The Equifax data breach affected nearly half of all Americans and hundreds of thousands of others in the U.K. and Canada. The breach, one of the largest in history, released the full gamut of customers’ personally identifiable information (PII), including Social Security numbers, full names, credit card information and birth dates.
But the damage didn’t stop there. The website the credit reporting company launched in September to help customers determine if they were affected by the breach ended up exposing people to even further harm. The site was independent of Equifax’s existing web domain, making it easy to clone — and hackers immediately took advantage. More than 138 fake domains existed by the time Equifax seized complete control in late October.
Equifax (eventually) did the right thing by informing authorities and the public of the breach and the dummy domains. It is even taking additional steps in the right direction, including appointing former Broadcom CEO and cybersecurity expert Scott McGregor to serve on its board and technology committee.
However, the company’s lackluster approach to crisis management over the past few months, coupled with the fact that it exposed victims to further damage as a result of the fake domains, led to a decrease in its stock price, the departure of CEO Richard Smith and deep hits to its revenue in the current fiscal year. Most recently, it was revealed that Equifax will face a rare 50-state class action lawsuit.
Unanticipated Benefits of Data Breaches
Clearly, Equifax is facing major consequences. But this case can teach us something — it’s a textbook example of what not to do when dealing with a data breach.
With a new breach announced almost daily and the media covering the developing stories in detail, the average consumer has become more security-aware than ever before. As a result, people are doing a better job of protecting their personal information and taking steps to avoid potential consequences like hacked credit cards or fake insurance claims.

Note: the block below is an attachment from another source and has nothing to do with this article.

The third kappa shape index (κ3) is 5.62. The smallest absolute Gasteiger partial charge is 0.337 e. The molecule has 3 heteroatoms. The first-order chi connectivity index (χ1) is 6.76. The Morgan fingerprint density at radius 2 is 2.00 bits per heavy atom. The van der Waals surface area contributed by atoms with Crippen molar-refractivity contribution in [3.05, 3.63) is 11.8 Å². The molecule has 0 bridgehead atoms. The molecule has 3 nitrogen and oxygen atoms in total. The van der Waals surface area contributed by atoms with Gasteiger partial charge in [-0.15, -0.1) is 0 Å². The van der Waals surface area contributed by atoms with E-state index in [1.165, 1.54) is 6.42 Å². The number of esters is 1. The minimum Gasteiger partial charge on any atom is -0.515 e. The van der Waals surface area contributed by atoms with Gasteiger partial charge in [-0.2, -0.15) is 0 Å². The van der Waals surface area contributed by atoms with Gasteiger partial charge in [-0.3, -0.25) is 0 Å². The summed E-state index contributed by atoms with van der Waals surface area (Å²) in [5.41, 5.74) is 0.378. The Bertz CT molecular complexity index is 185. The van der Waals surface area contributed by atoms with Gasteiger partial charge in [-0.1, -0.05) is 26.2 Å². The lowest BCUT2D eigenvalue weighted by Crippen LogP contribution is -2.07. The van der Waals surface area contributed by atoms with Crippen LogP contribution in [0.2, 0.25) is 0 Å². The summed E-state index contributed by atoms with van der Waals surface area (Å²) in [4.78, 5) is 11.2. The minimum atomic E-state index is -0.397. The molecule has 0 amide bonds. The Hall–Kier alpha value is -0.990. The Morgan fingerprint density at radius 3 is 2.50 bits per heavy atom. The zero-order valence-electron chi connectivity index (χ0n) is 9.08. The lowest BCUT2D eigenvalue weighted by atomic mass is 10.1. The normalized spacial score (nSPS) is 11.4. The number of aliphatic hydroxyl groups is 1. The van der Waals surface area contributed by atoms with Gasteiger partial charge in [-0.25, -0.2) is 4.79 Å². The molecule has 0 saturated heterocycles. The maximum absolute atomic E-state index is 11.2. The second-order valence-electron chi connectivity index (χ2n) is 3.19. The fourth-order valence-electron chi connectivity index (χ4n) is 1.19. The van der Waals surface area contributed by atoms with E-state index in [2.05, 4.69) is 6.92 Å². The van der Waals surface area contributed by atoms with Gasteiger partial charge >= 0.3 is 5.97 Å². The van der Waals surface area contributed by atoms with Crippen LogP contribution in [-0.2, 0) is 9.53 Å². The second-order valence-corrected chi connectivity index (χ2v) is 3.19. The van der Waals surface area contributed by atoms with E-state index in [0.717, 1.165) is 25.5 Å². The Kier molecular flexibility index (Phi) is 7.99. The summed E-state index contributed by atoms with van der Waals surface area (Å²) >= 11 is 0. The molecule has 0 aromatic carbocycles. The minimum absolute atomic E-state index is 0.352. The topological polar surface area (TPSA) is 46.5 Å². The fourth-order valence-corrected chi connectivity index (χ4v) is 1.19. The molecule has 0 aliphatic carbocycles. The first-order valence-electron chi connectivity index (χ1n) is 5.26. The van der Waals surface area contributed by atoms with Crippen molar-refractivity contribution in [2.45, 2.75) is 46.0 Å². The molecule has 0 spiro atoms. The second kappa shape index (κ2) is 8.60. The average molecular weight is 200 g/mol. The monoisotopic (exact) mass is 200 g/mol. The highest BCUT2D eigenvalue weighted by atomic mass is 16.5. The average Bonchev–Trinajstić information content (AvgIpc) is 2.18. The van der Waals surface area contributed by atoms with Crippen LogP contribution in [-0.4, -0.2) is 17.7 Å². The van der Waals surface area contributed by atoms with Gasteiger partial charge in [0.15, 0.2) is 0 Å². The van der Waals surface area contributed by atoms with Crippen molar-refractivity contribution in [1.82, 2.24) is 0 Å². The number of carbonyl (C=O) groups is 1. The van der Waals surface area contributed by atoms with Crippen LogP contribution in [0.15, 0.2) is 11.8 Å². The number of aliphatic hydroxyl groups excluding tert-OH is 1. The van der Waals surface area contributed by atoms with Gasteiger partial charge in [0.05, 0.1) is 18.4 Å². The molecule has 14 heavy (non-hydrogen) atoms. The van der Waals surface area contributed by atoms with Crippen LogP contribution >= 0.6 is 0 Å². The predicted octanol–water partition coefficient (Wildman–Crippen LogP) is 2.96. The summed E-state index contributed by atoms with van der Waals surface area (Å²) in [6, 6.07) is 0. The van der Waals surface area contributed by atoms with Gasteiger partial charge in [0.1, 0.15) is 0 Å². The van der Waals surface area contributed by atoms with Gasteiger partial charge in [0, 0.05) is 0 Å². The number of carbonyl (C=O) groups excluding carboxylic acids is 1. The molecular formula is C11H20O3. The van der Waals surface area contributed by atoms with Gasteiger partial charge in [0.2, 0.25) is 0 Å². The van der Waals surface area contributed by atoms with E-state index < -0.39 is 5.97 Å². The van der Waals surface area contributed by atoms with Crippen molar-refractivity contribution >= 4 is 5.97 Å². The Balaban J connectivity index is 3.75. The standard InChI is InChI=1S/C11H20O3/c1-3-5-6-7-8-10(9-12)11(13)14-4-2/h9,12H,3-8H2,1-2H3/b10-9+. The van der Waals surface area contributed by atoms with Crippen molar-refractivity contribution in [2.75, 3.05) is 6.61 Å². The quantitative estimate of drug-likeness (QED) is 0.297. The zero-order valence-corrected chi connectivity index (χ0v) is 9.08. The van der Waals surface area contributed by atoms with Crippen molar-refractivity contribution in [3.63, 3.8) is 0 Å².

While increased awareness is a positive side effect, the Equifax breach left hundreds of thousands of people unprotected. Many people are at least confused, if not beset by unwarranted financial burdens. Thankfully, the national class-action lawsuit filed against Equifax could lead to better protection against future attacks and place responsibility where it belongs — on Equifax.
How to Avoid Becoming the Next Equifax
No company wants to become a household name because of a security failure, so here are a few actionable tips that can help you improve data security:
Understand the data you have and where it's stored
Being aware of the information your organization collects can help your IT professionals create stronger security systems and controls, which will play an instrumental role in protecting your organization from an attack or breach.
Arm employees with the knowledge and tools they need to be secure
Make it easier for your end users to do the right thing, rather than the wrong thing, when it comes to safe IT habits. Specifically, create policies, rules and permissions that make it seamless for employees to do their jobs effectively with the designated systems and controls.
Engage in constant security and protocol education
Train employees on everything — from what they can save on personal devices to how they should share files externally and what potential malware might look like. Integrate IT security training into the employee onboarding process, emphasize it in everyday practices and add it to the agenda of yearly company seminars.
The Equifax breach illustrates why building a layered approach to cybersecurity is critical when dealing with sensitive data. In today’s society, data holds financial value. Therefore, until we devise a way to completely guarantee data protection or find forms of identification that can’t be monetized, we will continue to see a rise in breaches. As Equifax battles severe consequences related to its hack, it’s important to learn from the company’s mistakes and implement better security practices and attitudes every day.